Matthew Brooks, painter, sculptor, president of Art for the Catholic Restoration and academic director for the St. Michael Institute, concurred with the definitions.
In a talk which exposed the inviolable relationship between God, truth and beauty, he stated: “How can art be sacred if it rejects the order of God? … In sacred art we have to bear in mind the existence of an objective truth — of God and the order in his creation.”
“Beauty is the subset of truth, most perfectly seen in God's creation,” Brooks continued. “When truth leaves, she takes beauty with her. But as the new evangelization brings the culture back to truth, it will naturally bring beauty back also.”
Impact of Art
Brooks said that modern, often barren-looking churches offer no counterbalance to the media's powerful images, which bombard people all day long.
He further noted that our Lord and his Mother repeatedly used images to communicate powerful divine messages of love and mercy to men; for example, the image of Our Lady of Guadalupe, the statue and medal of the Immaculate Conception and the Merciful Heart of Jesus as revealed to Blessed Sister Faustina.
In contrast, Father Groeschel said, “modern art is perhaps shocking, intriguing or entertaining, but it is not beautiful. So much of what passes for modern art is craftsmanship or talisman.” He reminded attendees that sacred art, such as an icon, proposed apicture of heavenly realities and was meant to bring the viewer to another world.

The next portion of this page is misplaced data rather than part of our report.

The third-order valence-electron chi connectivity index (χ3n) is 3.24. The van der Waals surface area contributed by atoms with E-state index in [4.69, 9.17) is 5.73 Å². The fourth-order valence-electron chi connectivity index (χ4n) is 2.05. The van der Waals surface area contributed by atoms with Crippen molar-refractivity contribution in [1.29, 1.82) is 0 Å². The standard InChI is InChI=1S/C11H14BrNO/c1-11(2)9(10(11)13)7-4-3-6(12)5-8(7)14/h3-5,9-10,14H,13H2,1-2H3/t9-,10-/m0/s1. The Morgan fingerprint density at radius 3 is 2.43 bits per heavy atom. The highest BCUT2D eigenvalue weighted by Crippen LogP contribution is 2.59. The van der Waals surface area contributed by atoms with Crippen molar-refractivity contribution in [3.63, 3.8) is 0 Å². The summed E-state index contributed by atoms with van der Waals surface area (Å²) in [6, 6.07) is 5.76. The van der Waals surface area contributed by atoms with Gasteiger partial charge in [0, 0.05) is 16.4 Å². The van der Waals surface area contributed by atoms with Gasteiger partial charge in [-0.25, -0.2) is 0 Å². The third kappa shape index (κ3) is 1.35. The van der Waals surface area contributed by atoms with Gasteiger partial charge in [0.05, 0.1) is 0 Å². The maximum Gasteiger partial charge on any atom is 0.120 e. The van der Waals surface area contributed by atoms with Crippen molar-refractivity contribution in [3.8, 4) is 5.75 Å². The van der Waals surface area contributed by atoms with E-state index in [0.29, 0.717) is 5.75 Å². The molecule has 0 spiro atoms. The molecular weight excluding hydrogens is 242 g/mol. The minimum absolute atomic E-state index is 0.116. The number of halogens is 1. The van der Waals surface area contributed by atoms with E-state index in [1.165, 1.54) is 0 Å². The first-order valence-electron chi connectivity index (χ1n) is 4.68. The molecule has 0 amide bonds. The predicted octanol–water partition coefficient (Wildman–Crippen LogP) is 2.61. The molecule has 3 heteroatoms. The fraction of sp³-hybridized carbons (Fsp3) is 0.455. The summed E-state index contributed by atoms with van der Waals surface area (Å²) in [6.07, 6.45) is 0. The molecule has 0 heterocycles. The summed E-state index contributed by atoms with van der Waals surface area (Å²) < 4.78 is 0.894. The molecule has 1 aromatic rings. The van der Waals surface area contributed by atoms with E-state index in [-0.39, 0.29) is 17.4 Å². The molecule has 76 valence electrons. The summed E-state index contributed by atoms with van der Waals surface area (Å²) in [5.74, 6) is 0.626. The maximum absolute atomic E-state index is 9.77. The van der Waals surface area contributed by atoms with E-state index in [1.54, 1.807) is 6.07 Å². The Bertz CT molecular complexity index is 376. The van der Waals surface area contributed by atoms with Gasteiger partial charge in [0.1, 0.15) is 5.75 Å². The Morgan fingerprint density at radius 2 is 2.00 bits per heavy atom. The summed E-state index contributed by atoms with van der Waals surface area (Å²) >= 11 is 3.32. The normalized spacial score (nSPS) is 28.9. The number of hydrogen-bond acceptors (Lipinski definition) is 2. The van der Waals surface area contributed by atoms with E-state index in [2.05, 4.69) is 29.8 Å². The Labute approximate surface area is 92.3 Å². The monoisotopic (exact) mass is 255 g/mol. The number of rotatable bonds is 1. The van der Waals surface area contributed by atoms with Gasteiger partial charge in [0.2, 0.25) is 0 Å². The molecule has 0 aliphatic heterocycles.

He referred to the convent of St. Mark in Florence, where every room is decorated by Fra Angelico and can leave a viewer in such awe that he nearly forgets where he is.
“Human beings recognize beauty because the image of the Holy Trinity is impressed on our very souls,” he said. “Christian art should be the most sublime, the most beautiful.”
“Don't underestimate beauty,” Father Groeschel cautioned. “It will return. Like goodness and truth, it will overcome. It will be a sign of restoration [amid] the decadence in our culture, if we can rediscover a sense of beauty.” And in a striking parallel to the passion and resurrection of our Savior and to the vicissitudes of life, he referred to the art concept of chiaroscuro (light and shade), saying that in the new millennium the brightness of divine light may shine more brilliantly in contrast to the darkness that surrounds it.